COVID-19 in and out of the boardroom
There is a collective global panic surrounding the Corona Virus, specifically COVID-19, which has just been declared an pandemic. The markets are in chaos, executives have had to suspend travel, stores are running out of toilet paper and hand sanitiser, and employees are looking to lock themselves down and work from home. How can boards respond during this time of panic?
The calm before the storm, or calming the storm?
As business leaders, one of your core roles is to guide the business through difficult times – and a global pandemic is undoubtedly one of those times. So while employees and management are panicking about getting sick or (for that matter) merely having someone breathe on them, you need to maintain a level of composure that will rub off on your teams.
How businesses are being affected
Businesses across the globe are being affected by COVID-19, as trade routes are closing down and those that deal with European and Asian countries are being hit hardest. There are also more indirect repercussions such as employee morale and rising levels of fear, management having to deal with increased absences, and the physical health risk of people being confined to small spaces. The truth is, if the majority of people do not start to calm down about the state of the virus, businesses will find themselves experiencing many more challenges. Many of which are yet to be comprehended.
Crisis management and remaining calm
The most important action business leaders can take right now is to remain calm. You also need to work with your management team to implement crisis management plans and response plans. McKinsey & Company outline seven actions that can help businesses of all kinds. These include:
- Protecting employees: Drawing up and executing a plan to support employees that is consistent with the most conservative guidelines that might apply and has trigger points for policy changes.
- Set up a cross-functional COVID-19 response team: Companies should nominate a direct report of the CEO (in small businesses this might mean you) to lead the effort and should appoint members from every function and discipline to assist.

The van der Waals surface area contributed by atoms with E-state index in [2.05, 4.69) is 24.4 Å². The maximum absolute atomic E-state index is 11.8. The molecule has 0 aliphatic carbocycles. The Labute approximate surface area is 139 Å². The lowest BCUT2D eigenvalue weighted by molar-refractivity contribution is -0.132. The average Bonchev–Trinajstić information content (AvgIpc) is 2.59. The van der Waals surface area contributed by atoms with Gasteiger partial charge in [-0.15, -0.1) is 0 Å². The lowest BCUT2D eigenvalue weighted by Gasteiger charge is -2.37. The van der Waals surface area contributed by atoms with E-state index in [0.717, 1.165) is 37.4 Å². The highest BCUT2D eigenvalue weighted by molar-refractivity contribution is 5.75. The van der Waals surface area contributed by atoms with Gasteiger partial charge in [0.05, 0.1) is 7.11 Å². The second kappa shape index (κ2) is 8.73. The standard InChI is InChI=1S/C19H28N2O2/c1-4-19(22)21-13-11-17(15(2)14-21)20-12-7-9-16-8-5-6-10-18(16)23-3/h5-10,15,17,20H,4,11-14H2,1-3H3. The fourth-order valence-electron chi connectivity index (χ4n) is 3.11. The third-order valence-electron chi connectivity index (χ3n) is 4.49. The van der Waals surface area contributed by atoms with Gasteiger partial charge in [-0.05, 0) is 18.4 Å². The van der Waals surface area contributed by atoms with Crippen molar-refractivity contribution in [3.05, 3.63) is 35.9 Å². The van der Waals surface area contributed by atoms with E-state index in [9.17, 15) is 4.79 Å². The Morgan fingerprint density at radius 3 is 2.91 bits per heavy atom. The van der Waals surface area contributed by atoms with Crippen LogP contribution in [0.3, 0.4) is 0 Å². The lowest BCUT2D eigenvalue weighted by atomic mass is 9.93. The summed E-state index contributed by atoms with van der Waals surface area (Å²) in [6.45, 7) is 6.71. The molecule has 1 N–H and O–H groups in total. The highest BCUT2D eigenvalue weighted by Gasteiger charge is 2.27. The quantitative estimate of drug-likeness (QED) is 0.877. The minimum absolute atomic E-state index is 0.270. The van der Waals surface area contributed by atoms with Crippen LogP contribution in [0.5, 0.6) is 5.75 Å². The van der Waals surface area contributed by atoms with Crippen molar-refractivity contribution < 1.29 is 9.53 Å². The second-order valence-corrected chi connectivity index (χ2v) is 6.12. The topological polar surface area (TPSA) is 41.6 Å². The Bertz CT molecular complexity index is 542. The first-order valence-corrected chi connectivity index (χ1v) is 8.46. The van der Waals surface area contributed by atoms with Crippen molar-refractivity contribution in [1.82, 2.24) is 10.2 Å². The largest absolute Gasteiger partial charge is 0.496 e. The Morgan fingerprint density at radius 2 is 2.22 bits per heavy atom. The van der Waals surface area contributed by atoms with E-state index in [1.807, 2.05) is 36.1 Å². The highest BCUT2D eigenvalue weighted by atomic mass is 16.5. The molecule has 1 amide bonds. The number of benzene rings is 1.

- Ensure that liquidity is sufficient to weather the storm: Businesses need to define scenarios tailored to the company’s context. For the critical variables that will affect revenue and cost, they can define input numbers through analytics and expert input.
- Stabilise the supply chain: Companies need to define the extent and likely duration of their supply-chain exposure to areas that are experiencing community transmission, including tier-1, -2, and -3 suppliers, and inventory levels.
- Stay close to your customers: Companies that navigate disruptions better often succeed because they invest in their core customer segments and anticipate their behaviours.
- Practice the plan: Many top teams do not invest time in understanding what it takes to plan for disruptions until they are in one. This is where roundtables or simulations are invaluable.
- Demonstrate purpose: Businesses are only as strong as the communities of which they are a part. Companies need to figure out how to support response efforts—such as by providing money, equipment, or expertise.
The Australian Institute of Company Directors states that “management will be under significant pressure and directors must demonstrate empathy and manage themselves to ensure that, in their quest to provide support, they are not making the situation more difficult. Boards can help by setting reporting expectations that don’t get in the way of management leading the business through the crisis.” – Sage advice, given the current situation, some something boards can work with through this difficult time.
We will be hosting an online focus group discussion to tackle tips on how to react in uncertain times – focusing on your role as a director and supporting business performance. Click below to sign up.
Yours in boardroom performance,
Carl Bates | Chief Executive | Sirdar Group